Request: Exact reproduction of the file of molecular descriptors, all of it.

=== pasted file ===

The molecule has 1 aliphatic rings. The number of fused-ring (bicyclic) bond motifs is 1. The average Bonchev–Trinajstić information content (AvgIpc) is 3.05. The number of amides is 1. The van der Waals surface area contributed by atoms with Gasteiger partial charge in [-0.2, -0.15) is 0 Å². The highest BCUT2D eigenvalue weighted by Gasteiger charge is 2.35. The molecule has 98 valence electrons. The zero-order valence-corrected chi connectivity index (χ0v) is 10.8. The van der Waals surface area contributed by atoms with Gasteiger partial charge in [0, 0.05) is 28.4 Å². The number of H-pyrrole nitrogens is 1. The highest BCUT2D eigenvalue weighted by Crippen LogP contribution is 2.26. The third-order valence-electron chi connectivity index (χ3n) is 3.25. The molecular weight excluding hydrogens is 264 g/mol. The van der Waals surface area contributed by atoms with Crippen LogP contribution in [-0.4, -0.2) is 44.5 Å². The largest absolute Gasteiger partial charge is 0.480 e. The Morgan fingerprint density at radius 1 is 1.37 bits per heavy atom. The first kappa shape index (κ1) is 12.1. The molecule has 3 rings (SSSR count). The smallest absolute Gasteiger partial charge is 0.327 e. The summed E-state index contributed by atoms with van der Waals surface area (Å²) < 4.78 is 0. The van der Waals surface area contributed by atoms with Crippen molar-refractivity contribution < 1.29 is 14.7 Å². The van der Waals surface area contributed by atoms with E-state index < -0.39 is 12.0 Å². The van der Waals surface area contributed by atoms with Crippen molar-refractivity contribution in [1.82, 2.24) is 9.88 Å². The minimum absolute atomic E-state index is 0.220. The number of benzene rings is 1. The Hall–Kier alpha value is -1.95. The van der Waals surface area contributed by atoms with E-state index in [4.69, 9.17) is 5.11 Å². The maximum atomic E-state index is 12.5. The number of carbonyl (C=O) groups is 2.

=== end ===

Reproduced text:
The molecule has 1 aliphatic rings. The number of fused-ring (bicyclic) bond motifs is 1. The average Bonchev–Trinajstić information content (AvgIpc) is 3.05. The number of amides is 1. The van der Waals surface area contributed by atoms with Gasteiger partial charge in [-0.2, -0.15) is 0 Å². The highest BCUT2D eigenvalue weighted by Gasteiger charge is 2.35. The molecule has 98 valence electrons. The zero-order valence-corrected chi connectivity index (χ0v) is 10.8. The van der Waals surface area contributed by atoms with Gasteiger partial charge in [0, 0.05) is 28.4 Å². The number of H-pyrrole nitrogens is 1. The highest BCUT2D eigenvalue weighted by Crippen LogP contribution is 2.26. The third-order valence-electron chi connectivity index (χ3n) is 3.25. The molecular weight excluding hydrogens is 264 g/mol. The van der Waals surface area contributed by atoms with Crippen LogP contribution in [-0.4, -0.2) is 44.5 Å². The largest absolute Gasteiger partial charge is 0.480 e. The Morgan fingerprint density at radius 1 is 1.37 bits per heavy atom. The first kappa shape index (κ1) is 12.1. The molecule has 3 rings (SSSR count). The smallest absolute Gasteiger partial charge is 0.327 e. The summed E-state index contributed by atoms with van der Waals surface area (Å²) < 4.78 is 0. The van der Waals surface area contributed by atoms with Crippen molar-refractivity contribution < 1.29 is 14.7 Å². The van der Waals surface area contributed by atoms with E-state index < -0.39 is 12.0 Å². The van der Waals surface area contributed by atoms with Crippen molar-refractivity contribution in [1.82, 2.24) is 9.88 Å². The minimum absolute atomic E-state index is 0.220. The number of benzene rings is 1. The Hall–Kier alpha value is -1.95. The van der Waals surface area contributed by atoms with E-state index in [4.69, 9.17) is 5.11 Å². The maximum atomic E-state index is 12.5. The number of carbonyl (C=O) groups is 2.